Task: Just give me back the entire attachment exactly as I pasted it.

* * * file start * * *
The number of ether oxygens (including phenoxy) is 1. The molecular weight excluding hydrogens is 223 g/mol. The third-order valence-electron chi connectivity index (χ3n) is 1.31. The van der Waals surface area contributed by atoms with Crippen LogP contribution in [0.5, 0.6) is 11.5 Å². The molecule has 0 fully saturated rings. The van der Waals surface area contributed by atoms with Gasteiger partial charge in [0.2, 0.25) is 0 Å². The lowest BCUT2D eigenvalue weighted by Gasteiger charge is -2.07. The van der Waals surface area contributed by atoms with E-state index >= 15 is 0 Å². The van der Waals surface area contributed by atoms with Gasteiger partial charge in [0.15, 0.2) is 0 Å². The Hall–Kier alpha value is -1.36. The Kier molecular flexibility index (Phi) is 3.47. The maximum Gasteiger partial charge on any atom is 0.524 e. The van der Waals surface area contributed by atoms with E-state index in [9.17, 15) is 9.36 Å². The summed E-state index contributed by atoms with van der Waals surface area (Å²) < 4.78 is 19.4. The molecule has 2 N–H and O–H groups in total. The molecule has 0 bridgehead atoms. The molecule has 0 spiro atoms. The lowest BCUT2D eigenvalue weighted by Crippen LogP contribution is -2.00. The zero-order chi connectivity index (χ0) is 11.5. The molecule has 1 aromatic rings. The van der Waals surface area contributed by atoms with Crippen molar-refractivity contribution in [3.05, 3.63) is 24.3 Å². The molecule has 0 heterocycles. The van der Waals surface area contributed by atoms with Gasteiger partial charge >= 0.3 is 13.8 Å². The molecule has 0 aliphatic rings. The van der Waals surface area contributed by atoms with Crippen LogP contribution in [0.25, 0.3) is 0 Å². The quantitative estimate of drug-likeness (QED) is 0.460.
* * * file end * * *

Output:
The number of ether oxygens (including phenoxy) is 1. The molecular weight excluding hydrogens is 223 g/mol. The third-order valence-electron chi connectivity index (χ3n) is 1.31. The van der Waals surface area contributed by atoms with Crippen LogP contribution in [0.5, 0.6) is 11.5 Å². The molecule has 0 fully saturated rings. The van der Waals surface area contributed by atoms with Gasteiger partial charge in [0.2, 0.25) is 0 Å². The lowest BCUT2D eigenvalue weighted by Gasteiger charge is -2.07. The van der Waals surface area contributed by atoms with E-state index >= 15 is 0 Å². The van der Waals surface area contributed by atoms with Gasteiger partial charge in [0.15, 0.2) is 0 Å². The Hall–Kier alpha value is -1.36. The Kier molecular flexibility index (Phi) is 3.47. The maximum Gasteiger partial charge on any atom is 0.524 e. The van der Waals surface area contributed by atoms with E-state index in [9.17, 15) is 9.36 Å². The summed E-state index contributed by atoms with van der Waals surface area (Å²) < 4.78 is 19.4. The molecule has 2 N–H and O–H groups in total. The molecule has 0 bridgehead atoms. The molecule has 0 spiro atoms. The lowest BCUT2D eigenvalue weighted by Crippen LogP contribution is -2.00. The zero-order chi connectivity index (χ0) is 11.5. The molecule has 1 aromatic rings. The van der Waals surface area contributed by atoms with Crippen molar-refractivity contribution in [3.05, 3.63) is 24.3 Å². The molecule has 0 heterocycles. The van der Waals surface area contributed by atoms with Gasteiger partial charge >= 0.3 is 13.8 Å². The molecule has 0 aliphatic rings. The van der Waals surface area contributed by atoms with Crippen LogP contribution in [0.25, 0.3) is 0 Å². The quantitative estimate of drug-likeness (QED) is 0.460.